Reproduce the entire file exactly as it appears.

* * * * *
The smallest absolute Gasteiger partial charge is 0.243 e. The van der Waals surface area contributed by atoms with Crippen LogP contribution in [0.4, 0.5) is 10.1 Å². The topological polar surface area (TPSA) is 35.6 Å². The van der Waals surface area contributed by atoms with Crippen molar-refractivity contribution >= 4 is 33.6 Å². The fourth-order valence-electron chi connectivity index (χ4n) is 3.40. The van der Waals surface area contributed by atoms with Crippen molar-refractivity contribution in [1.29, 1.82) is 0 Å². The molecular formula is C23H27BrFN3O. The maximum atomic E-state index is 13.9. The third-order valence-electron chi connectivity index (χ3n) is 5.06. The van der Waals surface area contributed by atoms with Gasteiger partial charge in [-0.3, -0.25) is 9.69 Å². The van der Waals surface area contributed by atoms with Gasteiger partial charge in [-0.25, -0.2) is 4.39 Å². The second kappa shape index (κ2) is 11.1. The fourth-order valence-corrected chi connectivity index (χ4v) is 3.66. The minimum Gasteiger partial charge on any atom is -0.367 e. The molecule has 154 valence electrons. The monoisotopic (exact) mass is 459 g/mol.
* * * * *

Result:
The smallest absolute Gasteiger partial charge is 0.243 e. The van der Waals surface area contributed by atoms with Crippen LogP contribution in [0.4, 0.5) is 10.1 Å². The topological polar surface area (TPSA) is 35.6 Å². The van der Waals surface area contributed by atoms with Crippen molar-refractivity contribution >= 4 is 33.6 Å². The fourth-order valence-electron chi connectivity index (χ4n) is 3.40. The van der Waals surface area contributed by atoms with Crippen molar-refractivity contribution in [1.29, 1.82) is 0 Å². The molecular formula is C23H27BrFN3O. The maximum atomic E-state index is 13.9. The third-order valence-electron chi connectivity index (χ3n) is 5.06. The van der Waals surface area contributed by atoms with Gasteiger partial charge in [-0.3, -0.25) is 9.69 Å². The van der Waals surface area contributed by atoms with Gasteiger partial charge in [-0.25, -0.2) is 4.39 Å². The second kappa shape index (κ2) is 11.1. The fourth-order valence-corrected chi connectivity index (χ4v) is 3.66. The minimum Gasteiger partial charge on any atom is -0.367 e. The molecule has 154 valence electrons. The monoisotopic (exact) mass is 459 g/mol.